57. TEDMED: What are the advantages of masks when used properly and who should wear masks?
The best masks, carefully fitted and worn properly, slow down the spread FROM sick people coughing. Meaning, the mask is not to protect you from other people; it is to protect other people from you. It is a courtesy to others to wear a mask when you get what you think is a cold, and you start coughing. Masks have an additional benefit: they make it less likely that you will touch your mouth, so it becomes less likely that if you have the virus on your hands, you will transfer it into your body. Masks provide benefits for healthcare workers. If you work in a healthcare setting or in elder care, masks are mandatory.
69. TEDMED: What is the main symptom that people should be on the lookout for?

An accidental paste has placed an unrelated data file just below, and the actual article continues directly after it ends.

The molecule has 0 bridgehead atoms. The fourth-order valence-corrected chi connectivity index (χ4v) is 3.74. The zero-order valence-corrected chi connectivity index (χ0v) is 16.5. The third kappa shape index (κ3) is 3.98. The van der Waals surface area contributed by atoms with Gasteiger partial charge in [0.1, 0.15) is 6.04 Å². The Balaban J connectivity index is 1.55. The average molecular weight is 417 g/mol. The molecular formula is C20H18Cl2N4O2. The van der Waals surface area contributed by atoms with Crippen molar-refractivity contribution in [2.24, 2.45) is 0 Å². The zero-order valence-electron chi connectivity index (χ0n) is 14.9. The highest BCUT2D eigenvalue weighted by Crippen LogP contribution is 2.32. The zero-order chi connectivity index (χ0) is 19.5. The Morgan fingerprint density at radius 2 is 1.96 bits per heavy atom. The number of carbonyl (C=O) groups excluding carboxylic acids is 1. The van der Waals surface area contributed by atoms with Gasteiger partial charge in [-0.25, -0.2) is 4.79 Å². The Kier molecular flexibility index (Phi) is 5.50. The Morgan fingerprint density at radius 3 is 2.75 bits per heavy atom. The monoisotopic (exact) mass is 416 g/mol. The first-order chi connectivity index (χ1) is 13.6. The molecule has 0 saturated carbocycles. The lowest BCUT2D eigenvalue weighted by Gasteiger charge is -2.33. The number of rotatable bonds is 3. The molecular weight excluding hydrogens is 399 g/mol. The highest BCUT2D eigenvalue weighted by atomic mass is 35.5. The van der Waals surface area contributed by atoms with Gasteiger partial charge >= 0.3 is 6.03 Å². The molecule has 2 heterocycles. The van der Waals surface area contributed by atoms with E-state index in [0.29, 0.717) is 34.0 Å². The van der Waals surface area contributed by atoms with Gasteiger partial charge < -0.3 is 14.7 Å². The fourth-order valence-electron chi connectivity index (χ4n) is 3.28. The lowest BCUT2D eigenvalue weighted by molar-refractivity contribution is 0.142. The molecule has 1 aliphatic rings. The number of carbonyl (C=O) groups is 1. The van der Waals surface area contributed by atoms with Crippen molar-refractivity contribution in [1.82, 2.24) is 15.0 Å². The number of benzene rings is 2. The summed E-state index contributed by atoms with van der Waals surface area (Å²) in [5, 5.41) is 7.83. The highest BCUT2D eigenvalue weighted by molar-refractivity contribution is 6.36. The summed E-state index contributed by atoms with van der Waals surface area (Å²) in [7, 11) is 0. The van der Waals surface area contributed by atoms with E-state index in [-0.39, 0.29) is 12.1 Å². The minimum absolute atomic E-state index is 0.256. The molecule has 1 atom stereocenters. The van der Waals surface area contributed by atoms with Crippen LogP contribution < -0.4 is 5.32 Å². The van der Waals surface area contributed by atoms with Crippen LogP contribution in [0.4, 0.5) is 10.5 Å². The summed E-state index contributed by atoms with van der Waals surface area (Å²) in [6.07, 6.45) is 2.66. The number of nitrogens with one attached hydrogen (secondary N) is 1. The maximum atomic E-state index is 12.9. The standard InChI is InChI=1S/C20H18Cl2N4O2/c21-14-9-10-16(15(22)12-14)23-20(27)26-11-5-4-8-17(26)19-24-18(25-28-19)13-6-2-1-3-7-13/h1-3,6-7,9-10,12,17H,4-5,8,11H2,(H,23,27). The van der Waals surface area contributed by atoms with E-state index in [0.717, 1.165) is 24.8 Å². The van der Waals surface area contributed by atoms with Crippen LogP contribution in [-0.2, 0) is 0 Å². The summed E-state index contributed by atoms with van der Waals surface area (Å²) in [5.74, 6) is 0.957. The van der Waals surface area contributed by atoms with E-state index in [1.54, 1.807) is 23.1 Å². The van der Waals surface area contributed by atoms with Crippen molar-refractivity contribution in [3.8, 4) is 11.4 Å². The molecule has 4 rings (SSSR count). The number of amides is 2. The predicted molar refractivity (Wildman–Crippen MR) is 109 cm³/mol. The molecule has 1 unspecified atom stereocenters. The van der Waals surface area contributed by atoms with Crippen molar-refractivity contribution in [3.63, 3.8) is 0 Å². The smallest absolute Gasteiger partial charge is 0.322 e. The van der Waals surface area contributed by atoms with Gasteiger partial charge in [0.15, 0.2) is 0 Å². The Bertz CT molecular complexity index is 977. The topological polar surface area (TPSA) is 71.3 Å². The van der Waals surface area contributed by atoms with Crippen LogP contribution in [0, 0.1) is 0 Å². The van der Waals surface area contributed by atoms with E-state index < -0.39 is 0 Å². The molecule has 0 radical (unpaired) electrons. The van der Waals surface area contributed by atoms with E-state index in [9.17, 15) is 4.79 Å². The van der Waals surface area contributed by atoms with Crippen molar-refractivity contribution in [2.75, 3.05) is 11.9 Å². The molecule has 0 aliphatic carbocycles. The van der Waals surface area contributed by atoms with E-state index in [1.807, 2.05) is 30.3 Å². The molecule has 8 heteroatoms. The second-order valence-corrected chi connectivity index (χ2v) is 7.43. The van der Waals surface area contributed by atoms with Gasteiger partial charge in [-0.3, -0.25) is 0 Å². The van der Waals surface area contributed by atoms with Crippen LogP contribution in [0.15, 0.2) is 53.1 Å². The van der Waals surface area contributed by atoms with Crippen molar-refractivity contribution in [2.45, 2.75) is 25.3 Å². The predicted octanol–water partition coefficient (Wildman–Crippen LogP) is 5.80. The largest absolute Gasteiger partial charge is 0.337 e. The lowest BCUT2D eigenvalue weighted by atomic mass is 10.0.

Coughing is the #1 symptom
70. TEDMED: Is fever a good way to identify infected people?
A high fever may be cause for concern and is worth getting medical attention. But screening for fever alone, at an airport or checkpoint for example, lets a lot of infected people pass.
71. TEDMED: What percentage of the people who tested positive in Chinese hospitals arrived without a fever?
About 30% of Chinese coronavirus patients had no fever when they arrived at the hospital.
79. TEDMED: Should I be worried that I’m going to get COVID-19? How worried are you, Peter?
If you’re not at high risk, I wouldn’t worry too much, but I would do everything I can to avoid becoming infected as you don’t know individual outcomes. Everyone is eventually going to be at risk for acquiring this infection in the next few years, just as no one avoids the common cold or the flu over time. So all of us should be ready to stay home at the first signs.
82. TEDMED: It appears that after people recover from the new virus, they may still be contagious. Is that true?
We don’t know, although it appears that may be the case for a while after recovery. We are not totally sure. More research is needed.